• Exemplary branched acrylate rubber monomers include iso-octyl acrylate, 6-methyloctyl acrylate, 7-methyloctyl acrylate, 6-methylheptyl acrylate, and the like, alone or in combination. The polymerizable alkenyl-containing organic material may be, for example, a monomer of formula (9) or (10), e.g., styrene, alpha-methylstyrene, acrylonitrile, methacrylonitrile, or an unbranched (meth)acrylate such as methyl methacrylate, 2-ethylhexyl methacrylate, methyl acrylate, ethyl acrylate, n-propyl acrylate, and the like, alone or in combination.
  • The at least one first graft link monomer may be an (acryloxy)alkoxysilane, a (mercaptoalkyl)alkoxysilane, a vinylalkoxysilane, or an allylalkoxysilane, alone or in combination, e.g., (gamma-methacryloxypropyl)(dimethoxy)methylsilane and/or (3-mercaptopropyl)trimethoxysilane. The at least one second graft link monomer is a polyethylenically unsaturated compound having at least one allyl group, such as allyl methacrylate, triallyl cyanurate, or triallyl isocyanurate, alone or in combination.
  • The silicone-acrylate impact modifier compositions can be prepared by emulsion polymerization, wherein, for example at least one silicone rubber monomer is reacted with at least one first graft link monomer at a temperature from about 30° C. to about 110° C. to form a silicone rubber latex, in the presence of a surfactant such as dodecylbenzenesulfonic acid. Alternatively, a cyclic siloxane such as cyclooctamethyltetrasiloxane and an tetraethoxyorthosilicate may be reacted with a first graft link monomer such as (gamma-methacryloxypropyl)methyldimethoxysilane, to afford silicone rubber having an average particle size from about 100 nanometers to about 2 microns. At least one branched acrylate rubber monomer is then polymerized with the silicone rubber particles, optionally in presence of a cross linking monomer, such as allylmethacrylate in the presence of a free radical generating polymerization catalyst such as benzoyl peroxide. This latex is then reacted with a polymerizable alkenyl-containing organic material and a second graft link monomer. The latex particles of the graft silicone-acrylate rubber hybrid may be separated from the aqueous phase through coagulation (by treatment with a coagulant) and dried to a fine powder to produce the silicone-acrylate rubber impact modifier composition. This method can be generally used for producing the silicone-acrylate impact modifier having a particle size from about 100 nanometers to about two micrometers.
  • In practice, any of the above described impact modifiers different from the bulk polymerized ABS may be used, providing it is essentially free of any species that cause the degradation of a polycarbonate. Processes for the formation of the elastomer-modified graft copolymers include mass, emulsion, suspension, and solution processes, or combined processes such as bulk-suspension, emulsion-bulk, bulk-solution or other techniques, using continuous, semibatch, or batch processes. Such processes may be conducted so as to avoid the use or production of any species that degrade polycarbonates, and/or to provide the additional impact modifiers with the desired pH.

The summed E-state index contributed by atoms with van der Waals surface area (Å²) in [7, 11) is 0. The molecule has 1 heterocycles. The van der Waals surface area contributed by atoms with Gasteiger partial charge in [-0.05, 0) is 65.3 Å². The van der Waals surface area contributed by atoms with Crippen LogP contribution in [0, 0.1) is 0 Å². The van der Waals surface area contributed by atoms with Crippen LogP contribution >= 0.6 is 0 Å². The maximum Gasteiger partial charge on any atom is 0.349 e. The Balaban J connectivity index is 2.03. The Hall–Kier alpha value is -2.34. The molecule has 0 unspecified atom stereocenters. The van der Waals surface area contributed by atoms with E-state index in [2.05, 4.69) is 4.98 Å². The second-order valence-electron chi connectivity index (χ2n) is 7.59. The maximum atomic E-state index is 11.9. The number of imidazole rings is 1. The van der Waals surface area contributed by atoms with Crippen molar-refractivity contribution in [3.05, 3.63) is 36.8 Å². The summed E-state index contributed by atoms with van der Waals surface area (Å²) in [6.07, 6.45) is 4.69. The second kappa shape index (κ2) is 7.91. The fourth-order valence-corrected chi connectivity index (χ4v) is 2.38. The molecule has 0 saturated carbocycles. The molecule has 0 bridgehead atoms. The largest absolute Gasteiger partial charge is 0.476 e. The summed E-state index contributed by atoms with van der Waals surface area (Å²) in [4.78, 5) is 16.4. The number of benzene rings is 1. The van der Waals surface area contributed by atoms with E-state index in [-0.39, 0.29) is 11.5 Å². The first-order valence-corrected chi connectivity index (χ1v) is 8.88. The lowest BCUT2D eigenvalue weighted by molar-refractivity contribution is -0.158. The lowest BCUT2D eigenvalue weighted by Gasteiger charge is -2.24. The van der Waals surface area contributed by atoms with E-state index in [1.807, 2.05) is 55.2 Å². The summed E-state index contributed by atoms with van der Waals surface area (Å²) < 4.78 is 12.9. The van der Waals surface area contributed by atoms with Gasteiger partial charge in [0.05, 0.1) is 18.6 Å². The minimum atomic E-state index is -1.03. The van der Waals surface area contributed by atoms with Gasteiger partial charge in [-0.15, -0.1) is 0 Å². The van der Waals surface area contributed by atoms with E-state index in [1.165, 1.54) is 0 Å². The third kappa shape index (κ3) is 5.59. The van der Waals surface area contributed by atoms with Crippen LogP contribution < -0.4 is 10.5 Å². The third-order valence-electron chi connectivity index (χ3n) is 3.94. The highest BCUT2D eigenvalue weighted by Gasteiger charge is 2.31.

• In one embodiment, the impact modifier is prepared by an emulsion polymerization process that avoids the use or production of any species that degrade polycarbonates. In another embodiment the impact modifier is prepared by an emulsion polymerization process that is free of basic species, for example species such as alkali metal salts of C6-30 fatty acids, for example sodium stearate, lithium stearate, sodium oleate, potassium oleate, and the like, alkali metal carbonates, amines such as dodecyl dimethyl amine, dodecyl amine, and the like, and ammonium salts of amines. Such materials are commonly used as polymerization aids, e.g., surfactants in emulsion polymerization, and may catalyze transesterification and/or degradation of polycarbonates. Instead, ionic sulfate, sulfonate or phosphate surfactants may be used in preparing the impact modifiers, particularly the elastomeric substrate portion of the impact modifiers. Suitable surfactants include, for example, C1-22 alkyl or C7-25 alkylaryl sulfonates, C1-22 alkyl or C7-25 alkylaryl sulfates, C1-22 alkyl or C7-25 alkylaryl phosphates, substituted silicates, and combinations comprising at least one of the foregoing surfactants. A specific surfactant is a C6-16, specifically a C8-12 alkyl sulfonate. This emulsion polymerization process is described and disclosed in various patents and literature of such companies as Rohm & Haas and General Electric Company.
  • In addition to the bulk polymerized ABS and the additional impact modifier differing from the bulk polymerized ABS, the impact modifier composition may further comprise an ungrafted rigid copolymer. The rigid copolymer is additional to any rigid copolymer present in the bulk polymerized ABS or additional impact modifier. It may be the same as any of the rigid copolymers described above, without the elastomer modification. The rigid copolymers generally have a Tg greater than about 15° C., specifically greater than about 20° C., and include, for example, polymers derived from monovinylaromatic monomers containing condensed aromatic ring structures, such as vinyl naphthalene, vinyl anthracene and the like, or monomers of formula (9) as broadly described above, for example styrene and alpha-methyl styrene; monovinylic monomers such as itaconic acid, acrylamide, N-substituted acrylamide or methacrylamide, maleic anhydride, maleimide, N-alkyl, aryl or haloaryl substituted maleimide, glycidyl (meth)acrylates, and monomers of the general formula (10) as broadly described above, for example acrylonitrile, methyl acrylate and methyl methacrylate; and copolymers of the foregoing, for example styrene-acrylonitrile (SAN), styrene-alpha-methyl styrene-acrylonitrile, methyl methacrylate-acrylonitrile-styrene, and methyl methacrylate-styrene.